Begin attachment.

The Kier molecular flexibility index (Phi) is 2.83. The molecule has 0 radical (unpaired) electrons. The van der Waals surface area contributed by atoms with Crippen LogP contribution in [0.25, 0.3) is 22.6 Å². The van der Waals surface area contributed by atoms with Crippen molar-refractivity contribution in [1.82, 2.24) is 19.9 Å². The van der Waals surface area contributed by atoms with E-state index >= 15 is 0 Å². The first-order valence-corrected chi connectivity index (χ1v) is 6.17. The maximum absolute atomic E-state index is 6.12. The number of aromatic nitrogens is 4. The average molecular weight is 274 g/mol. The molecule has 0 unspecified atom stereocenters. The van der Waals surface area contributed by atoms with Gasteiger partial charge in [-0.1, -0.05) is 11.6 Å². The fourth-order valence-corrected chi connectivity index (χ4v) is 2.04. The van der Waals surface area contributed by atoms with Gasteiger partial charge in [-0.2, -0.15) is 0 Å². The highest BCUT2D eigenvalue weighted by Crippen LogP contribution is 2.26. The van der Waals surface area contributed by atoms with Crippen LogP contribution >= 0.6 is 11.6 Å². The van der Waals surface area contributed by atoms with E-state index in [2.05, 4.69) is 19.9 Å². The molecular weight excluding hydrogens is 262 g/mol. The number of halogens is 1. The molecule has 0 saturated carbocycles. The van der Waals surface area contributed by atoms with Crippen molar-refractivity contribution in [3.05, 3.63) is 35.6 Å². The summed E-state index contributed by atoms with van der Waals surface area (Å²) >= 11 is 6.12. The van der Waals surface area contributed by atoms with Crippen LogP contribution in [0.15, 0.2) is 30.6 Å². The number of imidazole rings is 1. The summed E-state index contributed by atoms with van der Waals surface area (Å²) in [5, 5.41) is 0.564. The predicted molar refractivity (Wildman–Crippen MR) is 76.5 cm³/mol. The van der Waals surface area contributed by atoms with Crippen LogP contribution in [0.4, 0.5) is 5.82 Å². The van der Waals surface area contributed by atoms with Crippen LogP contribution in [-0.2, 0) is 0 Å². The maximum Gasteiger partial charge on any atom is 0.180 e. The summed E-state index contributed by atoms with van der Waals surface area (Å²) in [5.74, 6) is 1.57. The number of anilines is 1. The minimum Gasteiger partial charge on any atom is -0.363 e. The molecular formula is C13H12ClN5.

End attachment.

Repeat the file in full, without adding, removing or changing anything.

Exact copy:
The Kier molecular flexibility index (Phi) is 2.83. The molecule has 0 radical (unpaired) electrons. The van der Waals surface area contributed by atoms with Crippen LogP contribution in [0.25, 0.3) is 22.6 Å². The van der Waals surface area contributed by atoms with Crippen molar-refractivity contribution in [1.82, 2.24) is 19.9 Å². The van der Waals surface area contributed by atoms with E-state index >= 15 is 0 Å². The first-order valence-corrected chi connectivity index (χ1v) is 6.17. The maximum absolute atomic E-state index is 6.12. The number of aromatic nitrogens is 4. The average molecular weight is 274 g/mol. The molecule has 0 unspecified atom stereocenters. The van der Waals surface area contributed by atoms with Gasteiger partial charge in [-0.1, -0.05) is 11.6 Å². The fourth-order valence-corrected chi connectivity index (χ4v) is 2.04. The van der Waals surface area contributed by atoms with Gasteiger partial charge in [-0.2, -0.15) is 0 Å². The highest BCUT2D eigenvalue weighted by Crippen LogP contribution is 2.26. The van der Waals surface area contributed by atoms with Crippen LogP contribution >= 0.6 is 11.6 Å². The van der Waals surface area contributed by atoms with E-state index in [2.05, 4.69) is 19.9 Å². The molecular weight excluding hydrogens is 262 g/mol. The number of halogens is 1. The molecule has 0 saturated carbocycles. The van der Waals surface area contributed by atoms with Crippen molar-refractivity contribution in [3.05, 3.63) is 35.6 Å². The summed E-state index contributed by atoms with van der Waals surface area (Å²) >= 11 is 6.12. The van der Waals surface area contributed by atoms with Crippen LogP contribution in [0.15, 0.2) is 30.6 Å². The number of imidazole rings is 1. The summed E-state index contributed by atoms with van der Waals surface area (Å²) in [5, 5.41) is 0.564. The predicted molar refractivity (Wildman–Crippen MR) is 76.5 cm³/mol. The van der Waals surface area contributed by atoms with Crippen LogP contribution in [0.4, 0.5) is 5.82 Å². The van der Waals surface area contributed by atoms with Crippen LogP contribution in [-0.2, 0) is 0 Å². The maximum Gasteiger partial charge on any atom is 0.180 e. The summed E-state index contributed by atoms with van der Waals surface area (Å²) in [5.74, 6) is 1.57. The number of anilines is 1. The minimum Gasteiger partial charge on any atom is -0.363 e. The molecular formula is C13H12ClN5.